Kojima would now leave the series dormant for the best part of a decade while the technology caught up with his daring creativity, and in 1998 Metal Gear Solid was released. It would give Snake a make over with the help of artist Yoji Shinkawa.


The movie pastiche would remain with the newly grizzled anti-hero taking clues from Carpenter’s: Snake Plissken, to the physical look of both Jean Claude Van Damme and Christopher Walken, but Snake would now be firmly Japanese in style. Yuji would turn Snake into the shadowy figure he always was with his Pentel Brush Pen artisry. His flowing, freestyle complemented the character’s rugged, worn persona perfectly.  


Coming into the PlayStation 2 era would open Yoji’s creative floodgates and added much needed continuity to the look of the characters.  The amount of art available led Konami to publish different box arts across America, Europe and Japan for both Metal Gear Solid 2 and 3. This would also include new artworks for the Substance games, The Twin Snakes remake and the Game Boy Color version, and firmly cemented Snake’s new look.


The series would carry on its portable endeavors with the PSP’s Metal Gear Ac!d.  The in-game artistry would change, and reflecting this would be illustrator Masao Tsubasa’s box arts.  He would certainly take artistic clues from Yoji but would use jarring colour palettes and depicted a more anime look to his characters.  

 

Recent box arts have adopted computer art including the great, Metal Gear Solid V: The Definitive Edition.

Updated - 25/09/16, by Adam Gidney

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Japanese artwork, first published by Konami in 1987.

Designed for the worldwide market.  MSX version pictured.

Also available on: Commodore 64, DOS, Famicm, NES.


>Debut box art.

>Character art would be modelled on a Carl Reece scene from  the movie, The Terminator.

>The unofficial sequal, Snake’s Revenge would adopt a similar art style.

>The box art would get a re-release in Japan included in the Gamecube Twin Snakes console pack.

Metal Gear



Japanese artwork, first published by Konami in 1990.

Designed for the Japanese MSX2 market.  

Also available on: na.


>The box art for the official sequal not to be confused with Snake’s Revenge.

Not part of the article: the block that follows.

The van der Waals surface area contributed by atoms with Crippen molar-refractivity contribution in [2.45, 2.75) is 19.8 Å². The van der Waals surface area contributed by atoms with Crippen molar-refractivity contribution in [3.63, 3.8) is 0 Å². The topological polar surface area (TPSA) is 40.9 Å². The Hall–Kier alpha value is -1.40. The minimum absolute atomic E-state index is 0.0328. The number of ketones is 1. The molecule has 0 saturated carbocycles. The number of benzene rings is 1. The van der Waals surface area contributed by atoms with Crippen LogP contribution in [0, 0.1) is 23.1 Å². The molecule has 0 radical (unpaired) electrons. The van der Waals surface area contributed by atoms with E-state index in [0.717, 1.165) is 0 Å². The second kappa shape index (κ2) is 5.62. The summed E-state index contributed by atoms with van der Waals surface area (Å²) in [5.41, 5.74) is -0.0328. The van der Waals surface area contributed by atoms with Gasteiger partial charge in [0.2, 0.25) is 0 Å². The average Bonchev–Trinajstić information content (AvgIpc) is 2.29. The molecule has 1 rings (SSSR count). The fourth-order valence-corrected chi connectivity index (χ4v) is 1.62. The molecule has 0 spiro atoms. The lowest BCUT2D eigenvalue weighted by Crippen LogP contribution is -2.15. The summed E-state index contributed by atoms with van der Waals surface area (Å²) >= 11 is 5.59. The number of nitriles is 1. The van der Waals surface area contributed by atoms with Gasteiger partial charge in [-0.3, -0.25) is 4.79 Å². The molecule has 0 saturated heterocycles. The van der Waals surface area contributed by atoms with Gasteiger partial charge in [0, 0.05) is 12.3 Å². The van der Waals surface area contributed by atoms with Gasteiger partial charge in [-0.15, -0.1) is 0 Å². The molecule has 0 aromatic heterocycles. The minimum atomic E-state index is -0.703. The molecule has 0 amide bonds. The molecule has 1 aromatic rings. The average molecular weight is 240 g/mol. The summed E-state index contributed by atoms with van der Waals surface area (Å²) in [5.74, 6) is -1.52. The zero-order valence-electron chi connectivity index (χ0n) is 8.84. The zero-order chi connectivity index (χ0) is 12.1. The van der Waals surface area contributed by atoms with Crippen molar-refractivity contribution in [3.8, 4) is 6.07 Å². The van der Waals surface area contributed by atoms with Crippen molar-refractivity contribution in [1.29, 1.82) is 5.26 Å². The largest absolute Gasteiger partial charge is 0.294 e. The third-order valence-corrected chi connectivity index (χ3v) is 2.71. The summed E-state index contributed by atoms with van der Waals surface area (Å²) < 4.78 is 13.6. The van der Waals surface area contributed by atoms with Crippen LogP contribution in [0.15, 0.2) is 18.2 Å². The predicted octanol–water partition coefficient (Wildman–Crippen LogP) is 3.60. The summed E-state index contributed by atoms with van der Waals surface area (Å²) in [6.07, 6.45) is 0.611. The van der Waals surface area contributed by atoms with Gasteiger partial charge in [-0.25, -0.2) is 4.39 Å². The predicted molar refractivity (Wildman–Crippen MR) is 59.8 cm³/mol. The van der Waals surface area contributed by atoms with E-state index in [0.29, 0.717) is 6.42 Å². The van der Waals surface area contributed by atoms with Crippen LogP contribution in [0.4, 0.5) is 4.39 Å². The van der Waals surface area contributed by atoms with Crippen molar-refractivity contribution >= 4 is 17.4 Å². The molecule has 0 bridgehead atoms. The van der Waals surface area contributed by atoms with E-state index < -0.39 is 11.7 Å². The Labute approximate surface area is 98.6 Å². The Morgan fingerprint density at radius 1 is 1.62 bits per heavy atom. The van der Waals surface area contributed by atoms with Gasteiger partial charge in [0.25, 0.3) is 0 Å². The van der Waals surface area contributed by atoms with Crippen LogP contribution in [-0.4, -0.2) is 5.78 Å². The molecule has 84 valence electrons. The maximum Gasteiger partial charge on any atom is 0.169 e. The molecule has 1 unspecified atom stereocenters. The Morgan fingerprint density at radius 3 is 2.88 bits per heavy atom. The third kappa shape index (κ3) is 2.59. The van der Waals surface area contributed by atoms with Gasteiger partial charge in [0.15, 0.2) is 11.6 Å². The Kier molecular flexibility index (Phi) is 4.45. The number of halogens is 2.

>Released only for th MSX2 it would be the first depiction of a metal gear on a cover art  

Metal Gear 2: Solid Snake by Yoshiyuki Takani



Japanese artwork, first published by Konami in 1999.

Designed for the European PlayStation market.  

Also available on: na.


>The first box art example of the new style of art that launched the Solid series.

>The JP/ NA version would remove the art and settle for a mere logo.

Metal Gear Solid by Yoji Shinkawa



Japanese artwork, first published by Konami in 2001.

Designed for the EU/ NA PlayStation 2 markets.  

Also available on: na.



Metal Gear Solid 2 by Yoji Shinkawa



Japanese artwork, first published by Konami in 2004.

Designed for the EU/ JP Gamecube market.  

Also available on: na.


>The Japanese pack in version would be coloured grey.

>The North American version would discard Yoji’s art and instead opt for in-game character renders, a first for the series.

Metal Gear Solid: The Twin Snakes by Yoji Shinkawa



Japanese artwork, first published by Konami in 2005.

Designed for the EU/ JP PSP market.  

Also available on: na.


>The offshoot series would have a change in art direction adopting a more colourful, anime look.    

Metal Gear Ac!d 2 by Maseo Tsubasa



Japanese artwork, first published by Konami in 2013.

Designed for the Japanese PlayStation 3 market.  

Also available on: na.


>Yoji’s final box art using the classic ‘Solid’ style art.

>The standard edition adopted a computer render model instead.

Metal Gear Rising: Revengeance SE by Yoji Shinkawa



Japanese artwork, first published by Konami in 2015.

Designed for the worldwide market.  Xbox One version pictured.  

Also available on: PlayStation 4


>The Japanese version for Metal Gear Solid V: The Definitive Edition uses a modified verion of this.

Metal Gear Solid V: The Phantom Pain by Takeya Inoguchi




>Pablo Uchida (PU)

>Yoji Shinkawa (YS)

>Yoshiyuki Takani (YT)

Japan gallery page

Japanese box art page| BOX=ART

Phala nx review page

Phalanx box art review page| BOX=ART

Categories: American artist| Konami| Metal Gear

Japanese artwork, first published by Konami in 2016.

Designed for the EU/ NA markets.  PlayStation 4 version pictured.  

Also available on: Xbox One


>BOX=ART review HERE.

Metal Gear Solid V: The Definitive Experience by Pablo Uchida


Metal Gear Solid V: Definitive Edition box art review page| BOX=ART

Metal Gear Solid V: TDE review page

Tom Dubois box art artist page| BOX=ART

Tom Dubois artist page